Skip to content

Mini Storage specific use permit approved by Mustang City Council

The mini storage discussed would go into an area in town. (Photo by Jacob Sturm)

By Jacob Sturm
news@mustangpaper.com

More RV and mini storage units may be coming to Mustang in the not too distant future.

A specific use permit for property located at the Southwest corner of N Clear Springs Road and
W Rendezvous Way for mini storage and RV storage units was approved by the Mustang City
Council at their February meeting. The property has been in front of the City Council and
Planning Commission in the past, with a multi-family request having come before the council
and a request for a zoning change to C-5 (Commercial Intensive District).

The property, according to Mustang City Planner Ryan Conner, is a C-3 zoning currently. With
that matter being the case, the formal request to the council was necessary.

“With it being C-3 zoning currently, mini storage requires a specific use permit to be able to be
a use that’s approved at that location,” Conner said. “So, they have submitted that application
as well as a site plan that shows a general layout… that shows about 14 buildings (and)
circulation between those all accessed off of Clear Springs Road.”

Conner said the proposal covers 7 acres out of the 10 acres the property has in total. Conner
said the group will be leaving out about 2.7 acres on the Southeast side, with frontage on Clear
Springs Road remaining as C-3 zoning.

He also indicated future retail or developments could still come in at that area.

Planning Commission identified seven stipulations (lighting on the side shall be directed
internally and not consisting of pole lights, exterior construction of buildings shall comply with
city ordinances, site proof masonry fencing shall be constructed on the exterior boundaries of
the property, all buildings on site shall be constructed at one story in height, mini storages on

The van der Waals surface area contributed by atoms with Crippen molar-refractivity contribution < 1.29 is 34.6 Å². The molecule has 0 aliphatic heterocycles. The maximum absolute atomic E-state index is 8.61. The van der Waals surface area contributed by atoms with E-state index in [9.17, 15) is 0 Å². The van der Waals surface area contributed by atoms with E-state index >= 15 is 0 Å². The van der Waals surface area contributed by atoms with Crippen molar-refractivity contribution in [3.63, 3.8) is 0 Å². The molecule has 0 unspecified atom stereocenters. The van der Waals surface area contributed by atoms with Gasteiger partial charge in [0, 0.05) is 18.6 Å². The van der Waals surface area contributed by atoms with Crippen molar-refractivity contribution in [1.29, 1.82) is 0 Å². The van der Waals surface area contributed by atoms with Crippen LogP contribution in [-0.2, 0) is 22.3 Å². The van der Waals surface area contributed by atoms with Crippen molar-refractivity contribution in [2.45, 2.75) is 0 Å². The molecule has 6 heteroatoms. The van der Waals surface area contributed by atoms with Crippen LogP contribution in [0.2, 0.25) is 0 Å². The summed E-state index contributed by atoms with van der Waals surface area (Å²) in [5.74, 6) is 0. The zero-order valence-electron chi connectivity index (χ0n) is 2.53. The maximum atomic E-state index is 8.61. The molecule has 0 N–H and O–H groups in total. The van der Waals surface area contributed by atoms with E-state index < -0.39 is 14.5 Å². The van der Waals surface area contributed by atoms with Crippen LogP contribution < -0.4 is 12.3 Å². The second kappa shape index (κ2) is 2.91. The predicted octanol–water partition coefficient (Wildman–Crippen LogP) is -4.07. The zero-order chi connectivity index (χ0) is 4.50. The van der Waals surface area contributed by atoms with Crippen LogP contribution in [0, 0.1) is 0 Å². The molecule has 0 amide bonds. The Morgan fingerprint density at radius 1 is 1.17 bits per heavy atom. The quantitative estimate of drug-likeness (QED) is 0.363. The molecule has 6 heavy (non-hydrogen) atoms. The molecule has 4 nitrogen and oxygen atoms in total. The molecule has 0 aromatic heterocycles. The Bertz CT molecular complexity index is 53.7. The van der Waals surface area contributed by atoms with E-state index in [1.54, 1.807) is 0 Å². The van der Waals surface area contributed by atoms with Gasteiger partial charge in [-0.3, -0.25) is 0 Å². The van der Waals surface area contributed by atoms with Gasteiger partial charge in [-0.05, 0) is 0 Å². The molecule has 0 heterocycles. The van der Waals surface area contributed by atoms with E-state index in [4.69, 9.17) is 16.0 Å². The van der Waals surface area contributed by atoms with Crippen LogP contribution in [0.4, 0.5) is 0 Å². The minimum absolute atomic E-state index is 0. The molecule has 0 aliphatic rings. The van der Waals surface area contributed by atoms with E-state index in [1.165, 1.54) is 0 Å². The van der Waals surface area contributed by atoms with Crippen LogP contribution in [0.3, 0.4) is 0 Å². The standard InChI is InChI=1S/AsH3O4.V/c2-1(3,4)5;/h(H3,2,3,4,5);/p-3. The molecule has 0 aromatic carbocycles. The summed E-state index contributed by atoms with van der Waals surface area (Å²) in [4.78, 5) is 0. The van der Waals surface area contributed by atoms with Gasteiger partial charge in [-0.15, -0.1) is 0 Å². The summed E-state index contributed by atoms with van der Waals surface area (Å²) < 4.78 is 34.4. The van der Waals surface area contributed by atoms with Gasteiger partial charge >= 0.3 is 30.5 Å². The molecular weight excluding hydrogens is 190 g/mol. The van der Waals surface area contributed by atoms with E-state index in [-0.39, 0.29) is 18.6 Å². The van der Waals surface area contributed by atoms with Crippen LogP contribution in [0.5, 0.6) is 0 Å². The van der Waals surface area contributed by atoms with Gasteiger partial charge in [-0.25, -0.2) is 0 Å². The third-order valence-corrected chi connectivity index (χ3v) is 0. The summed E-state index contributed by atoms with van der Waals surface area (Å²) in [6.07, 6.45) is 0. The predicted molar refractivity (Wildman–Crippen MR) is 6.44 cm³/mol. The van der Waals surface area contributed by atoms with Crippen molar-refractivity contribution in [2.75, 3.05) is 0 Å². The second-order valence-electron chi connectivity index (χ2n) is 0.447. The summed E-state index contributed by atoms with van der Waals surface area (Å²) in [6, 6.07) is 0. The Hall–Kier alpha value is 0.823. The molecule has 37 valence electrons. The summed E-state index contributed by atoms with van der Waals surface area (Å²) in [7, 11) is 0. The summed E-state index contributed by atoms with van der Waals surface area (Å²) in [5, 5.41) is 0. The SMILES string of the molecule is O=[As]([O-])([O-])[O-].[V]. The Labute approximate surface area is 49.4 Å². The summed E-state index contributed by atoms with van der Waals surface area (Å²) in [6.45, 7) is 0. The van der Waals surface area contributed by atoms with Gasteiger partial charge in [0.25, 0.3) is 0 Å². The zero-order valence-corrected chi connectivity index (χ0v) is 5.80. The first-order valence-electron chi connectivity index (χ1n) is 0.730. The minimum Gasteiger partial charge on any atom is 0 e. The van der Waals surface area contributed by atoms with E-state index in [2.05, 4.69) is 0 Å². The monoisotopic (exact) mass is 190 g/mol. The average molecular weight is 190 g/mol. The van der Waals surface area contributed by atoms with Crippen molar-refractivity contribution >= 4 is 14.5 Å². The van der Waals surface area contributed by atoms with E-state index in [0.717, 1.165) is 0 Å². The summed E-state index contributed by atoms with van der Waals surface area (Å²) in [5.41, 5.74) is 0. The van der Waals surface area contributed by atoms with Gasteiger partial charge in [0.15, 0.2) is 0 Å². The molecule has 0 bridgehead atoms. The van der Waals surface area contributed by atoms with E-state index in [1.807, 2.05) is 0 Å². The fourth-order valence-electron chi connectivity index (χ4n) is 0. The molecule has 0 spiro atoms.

the west side of the site shall be only accessed from the internal side of the site only, signage
on the site should only consist of monument style signage, development shall be consistent
with a submitted site plan) which were relayed to City Council members.

City Staff did not see any nuisances the plan would cause to neighboring areas and
recommended approval to the City Council.

Concerns about fencing around the perimeter were mentioned, and clarification was requested
regarding the signage on the back side of the property from Councilman James Wald.

“I like the idea that it has RV and Boat access, too because that’s (a need since) a lot of storage
is just personal property and not those things,” Wald said. “It’s needed for sure.”

The entire property will also be screened with fencing for safety purposes, according to the
applicant’s representative who attended the meeting and spoke to council members as part of
the public hearing.

Councilman James Waugh indicated the rendition presented for the property is one of the
better ones the city has seen, and said he would love for the future retail pad the storage units
would leave available to be further into the property to give more depth (exceeding 3 acres).

Doug Eckert, a citizen in the surrounding community of the property, said the citizens did not
want the area to become residential or be rezoned C-5 in previous discussions with the city. He
expressed appreciation for the members of the council and applicant taking the feedback into
account.

“I don’t know that anybody is automatically excited about storage facilities,” Eckert said. “I have
heard that opinion expressed more than once up here tonight, but I believe in their planning
and in their designs that they have really taken that into consideration, and I appreciate that.”

Eckert mentioned discussion within the neighborhood facebook page, indicating many being in
agreement that the outcome proposed to council members was about as good as they were
going to get. He also mentioned one resident, who backs up to the property, expressing
opposition for the development. He made those concerns aware to the council, and asked for
the developer to add some trees between the neighborhood and development.

The council seemed in support of adding trees for the buffer between the neighborhood and
development. The applicant representative also indicated the request was something they
could agree to.

At least one tree per 50 feet would be required for meeting the city landscaping code currently.
Additional site details were hashed out before the council approved the specific use application
with the stipulations discussed.

Leave a Comment